Ma‘ādh ibn ‘Amru, the Brave Front-line Warrior

Ma‘ādh ibn ‘Amru ibn Jumūh belonged to the tribe of Banī Salmah and was one of the Helpers [Ansār] of Medina. He was present at ‘Aqabah and during the Battle of Uhud.

Ma‘ādh himself says, “During the Battle of Uhud, the polytheists had surrounded Abū Jahl and were teasingly saying, ‘Today, no one can dare to attack Abū Jahl.’ Hearing this, I started planning to attack Abū Jahl in order to shame the infidels.

Finally, I found a suitable opportunity and hit him so hard that his foreleg was cut into two. Instantly, his son, Akramah, struck my shoulder with his sword with the intention of separating my arm from my body altogether, but it remained stuck to the skin on my shoulders. The intensity of the war did not give me the opportunity to think about my arm. So I continued fighting in this state. Finally, I realized that it was disturbing me, so I decided to remove it myself. I plucked it off and continued to fight.”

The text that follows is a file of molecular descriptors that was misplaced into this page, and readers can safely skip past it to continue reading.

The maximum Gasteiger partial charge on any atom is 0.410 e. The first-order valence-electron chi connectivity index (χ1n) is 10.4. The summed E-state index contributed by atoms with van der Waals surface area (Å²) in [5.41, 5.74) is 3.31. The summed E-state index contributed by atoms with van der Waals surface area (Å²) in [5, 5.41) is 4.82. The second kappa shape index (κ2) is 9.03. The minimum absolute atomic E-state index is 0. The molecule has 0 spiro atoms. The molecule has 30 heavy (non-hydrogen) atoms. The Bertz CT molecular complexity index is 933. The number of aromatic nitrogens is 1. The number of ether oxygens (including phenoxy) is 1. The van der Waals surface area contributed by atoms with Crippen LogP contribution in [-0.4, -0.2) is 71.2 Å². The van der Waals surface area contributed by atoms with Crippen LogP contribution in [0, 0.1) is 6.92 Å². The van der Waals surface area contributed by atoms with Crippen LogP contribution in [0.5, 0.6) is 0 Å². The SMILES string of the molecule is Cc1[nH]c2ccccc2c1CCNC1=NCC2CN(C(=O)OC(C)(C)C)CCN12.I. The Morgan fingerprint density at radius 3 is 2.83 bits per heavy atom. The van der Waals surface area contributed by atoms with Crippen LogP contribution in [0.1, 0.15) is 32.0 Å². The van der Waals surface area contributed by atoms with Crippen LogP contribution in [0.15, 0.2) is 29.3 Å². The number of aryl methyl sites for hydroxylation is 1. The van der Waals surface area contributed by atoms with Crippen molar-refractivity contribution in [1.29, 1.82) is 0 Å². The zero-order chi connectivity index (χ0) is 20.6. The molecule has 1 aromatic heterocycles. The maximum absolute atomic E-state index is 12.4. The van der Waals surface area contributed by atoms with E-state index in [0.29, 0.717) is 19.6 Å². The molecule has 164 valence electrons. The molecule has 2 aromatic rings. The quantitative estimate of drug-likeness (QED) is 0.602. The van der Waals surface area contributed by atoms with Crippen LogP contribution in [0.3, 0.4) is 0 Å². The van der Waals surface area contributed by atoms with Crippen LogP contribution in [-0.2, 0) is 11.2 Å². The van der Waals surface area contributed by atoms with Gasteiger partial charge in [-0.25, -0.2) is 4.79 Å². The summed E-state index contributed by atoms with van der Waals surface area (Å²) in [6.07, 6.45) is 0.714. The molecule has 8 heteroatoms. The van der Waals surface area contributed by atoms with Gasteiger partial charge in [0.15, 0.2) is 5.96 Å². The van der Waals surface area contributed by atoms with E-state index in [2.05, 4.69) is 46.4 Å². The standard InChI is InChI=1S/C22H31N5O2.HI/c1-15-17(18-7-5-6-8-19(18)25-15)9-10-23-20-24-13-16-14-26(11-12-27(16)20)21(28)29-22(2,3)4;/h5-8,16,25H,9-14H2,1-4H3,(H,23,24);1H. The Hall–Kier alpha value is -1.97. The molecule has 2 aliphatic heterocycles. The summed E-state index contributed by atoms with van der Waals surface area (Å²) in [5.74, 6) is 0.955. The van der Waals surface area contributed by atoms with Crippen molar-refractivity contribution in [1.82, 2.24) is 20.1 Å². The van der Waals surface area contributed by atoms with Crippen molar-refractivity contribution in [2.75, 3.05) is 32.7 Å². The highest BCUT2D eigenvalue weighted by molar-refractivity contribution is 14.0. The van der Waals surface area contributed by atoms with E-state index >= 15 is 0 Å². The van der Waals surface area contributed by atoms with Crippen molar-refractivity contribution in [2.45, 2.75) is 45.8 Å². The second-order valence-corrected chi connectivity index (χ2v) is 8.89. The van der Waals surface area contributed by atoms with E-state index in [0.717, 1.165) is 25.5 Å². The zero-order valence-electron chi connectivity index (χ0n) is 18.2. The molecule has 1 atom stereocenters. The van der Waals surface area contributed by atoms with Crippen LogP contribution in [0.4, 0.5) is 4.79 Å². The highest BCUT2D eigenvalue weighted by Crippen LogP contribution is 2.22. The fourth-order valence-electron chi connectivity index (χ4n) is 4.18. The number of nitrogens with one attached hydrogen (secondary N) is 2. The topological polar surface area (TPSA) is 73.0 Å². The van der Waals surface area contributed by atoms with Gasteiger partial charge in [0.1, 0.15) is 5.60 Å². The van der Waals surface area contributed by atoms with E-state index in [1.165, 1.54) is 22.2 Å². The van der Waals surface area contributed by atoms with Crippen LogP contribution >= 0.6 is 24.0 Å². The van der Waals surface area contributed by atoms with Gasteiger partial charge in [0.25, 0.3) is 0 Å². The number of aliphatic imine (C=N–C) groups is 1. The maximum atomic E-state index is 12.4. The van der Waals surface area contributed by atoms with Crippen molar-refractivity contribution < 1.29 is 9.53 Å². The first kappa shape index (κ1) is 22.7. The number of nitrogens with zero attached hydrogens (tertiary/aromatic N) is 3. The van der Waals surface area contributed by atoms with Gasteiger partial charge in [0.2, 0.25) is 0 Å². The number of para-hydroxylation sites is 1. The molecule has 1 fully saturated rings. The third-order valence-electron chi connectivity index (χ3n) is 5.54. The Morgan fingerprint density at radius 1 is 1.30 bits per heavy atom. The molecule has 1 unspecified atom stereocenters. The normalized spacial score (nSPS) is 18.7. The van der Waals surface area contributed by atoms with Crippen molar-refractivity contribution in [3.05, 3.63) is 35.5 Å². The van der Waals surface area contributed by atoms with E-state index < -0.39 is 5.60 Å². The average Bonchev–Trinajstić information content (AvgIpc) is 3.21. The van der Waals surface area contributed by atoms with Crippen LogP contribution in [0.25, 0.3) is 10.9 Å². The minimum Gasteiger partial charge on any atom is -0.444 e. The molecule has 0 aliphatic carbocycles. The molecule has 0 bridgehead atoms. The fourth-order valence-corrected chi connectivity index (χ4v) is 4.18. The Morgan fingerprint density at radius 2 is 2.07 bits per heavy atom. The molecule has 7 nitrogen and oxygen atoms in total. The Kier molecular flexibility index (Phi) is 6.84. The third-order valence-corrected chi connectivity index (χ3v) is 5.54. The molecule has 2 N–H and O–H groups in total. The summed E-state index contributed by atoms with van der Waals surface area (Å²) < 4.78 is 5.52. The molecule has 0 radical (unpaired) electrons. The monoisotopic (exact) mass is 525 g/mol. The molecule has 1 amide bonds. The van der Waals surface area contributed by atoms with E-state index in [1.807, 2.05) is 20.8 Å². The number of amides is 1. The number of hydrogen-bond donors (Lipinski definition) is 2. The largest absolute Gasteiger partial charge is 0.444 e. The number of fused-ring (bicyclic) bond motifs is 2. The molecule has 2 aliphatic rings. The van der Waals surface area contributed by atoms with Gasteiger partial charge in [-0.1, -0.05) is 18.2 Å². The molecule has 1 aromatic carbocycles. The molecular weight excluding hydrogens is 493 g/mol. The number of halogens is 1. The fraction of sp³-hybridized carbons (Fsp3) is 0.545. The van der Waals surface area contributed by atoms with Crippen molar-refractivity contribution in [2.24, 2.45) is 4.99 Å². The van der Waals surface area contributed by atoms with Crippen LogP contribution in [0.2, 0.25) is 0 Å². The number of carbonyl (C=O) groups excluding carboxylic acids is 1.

Ma‘ādh remained alive up to the time of the caliphate of ‘Uthmān and died in 25 AH.1

  • 1. Ibn Hishām, Al-Sīrah al-Nabawiyyah, vol. 2, p. 288; Tārīkh-e Payāmbar-e Islām, p. p. 268; Zarkulī, Al-A‘lām, vol. 7, p. 258; Al-Isābah, vol. 3, p. 429.